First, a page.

Maybe you always pay your rent on time and never complain; that’s great, but it does not exactly build a relationship with your landlord, does it?
Beyond being professionally polite and friendly to the person who takes your rent check, have a look behind the scenes to understand why you should be nice to your landlord. It just may save you money.
Landlord Tenant Relationship
Your landlord wants a good, professional relationship with you. You are essentially their customer, purchasing a service from them, and they are in charge of making sure you have a good experience.
The number one thing in any good relationship is communication, so know how to get in touch with your landlord and let them know what is important to you.
The last few English Housing Surveys have shown that one fifth of the UK population lives in privately rented property, which adds up to 4.7 million homes. This is double the amount compared to twenty years ago, with attitudes toward renting more positive than ever.
This upward swing on renting is down to a housing market that isn’t welcoming to first time buyers, but the survey also showed that most renters are satisfied with their housing situation and their landlord.
Energy Provider Choice
Energy efficiency of privately rented homes has improved over the past ten years, which is down to landlords making improvements like installing adequate insulation, adding solar panels, and updating appliances such as boilers.
However, your landlord is also in charge of where your energy comes from, so this is where your open communication comes in. As a tenant, or customer, suggest to your landlord that they investigate saving money by switching energy providers. Finding a better energy deal is as easy as entering a postcode, so you could even find the information out for your landlord before you have the conversation.
Another area that your landlord reigns supreme over is your broadband supplier. You may be able to get a better rate if you bundle your broadband with your cellular service, so communicate to your landlord on the choice of suppliers for broadband as well. Visit a speed check website and make sure you are getting the best, fastest service possible. This will be of utmost importance if you have a home office or other obligation to have good communication structure at home.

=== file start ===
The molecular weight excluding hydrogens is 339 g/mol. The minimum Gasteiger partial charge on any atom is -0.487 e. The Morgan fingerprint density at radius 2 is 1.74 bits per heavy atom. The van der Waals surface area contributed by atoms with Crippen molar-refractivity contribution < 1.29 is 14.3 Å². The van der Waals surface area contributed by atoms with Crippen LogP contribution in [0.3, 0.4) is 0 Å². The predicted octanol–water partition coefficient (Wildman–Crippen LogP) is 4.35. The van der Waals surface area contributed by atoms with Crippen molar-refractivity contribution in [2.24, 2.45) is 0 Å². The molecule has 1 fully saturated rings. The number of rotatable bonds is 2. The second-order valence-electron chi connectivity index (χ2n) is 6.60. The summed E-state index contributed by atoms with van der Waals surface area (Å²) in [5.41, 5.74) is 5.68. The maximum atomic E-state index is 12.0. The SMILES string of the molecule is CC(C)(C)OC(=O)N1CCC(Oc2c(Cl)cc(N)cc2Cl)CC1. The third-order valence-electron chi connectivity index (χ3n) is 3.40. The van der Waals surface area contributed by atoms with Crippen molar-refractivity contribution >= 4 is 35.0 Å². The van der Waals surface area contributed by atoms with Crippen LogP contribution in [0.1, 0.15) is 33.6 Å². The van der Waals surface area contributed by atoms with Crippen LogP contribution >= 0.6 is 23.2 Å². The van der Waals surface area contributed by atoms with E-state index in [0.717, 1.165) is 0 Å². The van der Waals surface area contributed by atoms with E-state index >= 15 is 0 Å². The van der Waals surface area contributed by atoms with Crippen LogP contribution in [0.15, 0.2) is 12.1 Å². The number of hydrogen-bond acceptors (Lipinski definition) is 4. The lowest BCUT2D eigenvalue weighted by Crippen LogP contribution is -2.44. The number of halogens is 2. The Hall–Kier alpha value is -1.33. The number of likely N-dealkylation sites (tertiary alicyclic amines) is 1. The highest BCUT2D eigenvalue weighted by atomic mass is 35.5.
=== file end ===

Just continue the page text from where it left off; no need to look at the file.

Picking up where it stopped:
Repairs, Major or Minor
Keeping your flat or house in a good state of repair is up to your landlord, who should ensure that all heating, electrical, and plumbing systems are working properly and provide prompt service when something goes wrong.
As a tenant, it may be tempting to call for every little thing that goes wrong, but keeping your communication to important, necessary topics is the best way to insure a good relationship with your landlord. While it’s fine to address minor issues yourself, be sure to stay in touch with your landlord, who wants to know when something may be about to become a serious problem.
Be a Good Tenant
Being a good tenant includes paying your rent on time, but it also means following any rules in your rental agreement, keeping your living space clean, tidying up the outside area, following rules about guests, keeping the noise level acceptable to those around you, and paying your utility bills on time.
Go over any questions you have when you sign your rental agreement, including minor questions about whether you are allowed to hang pictures or not or what modifications you are allowed to make.
Communication is Key
Above all, make sure you communicate clearly with your landlord, including the specifics on your request and why it is important to you. Landlords are inundated with requests, so be sure yours is clear and to the point. Send pictures, if possible, of needed repairs or, in the case of switching energy suppliers, do your research and make a case for saving money.
Being a respectful, honest tenant will help you build a good relationship with your landlord that is mutually beneficial.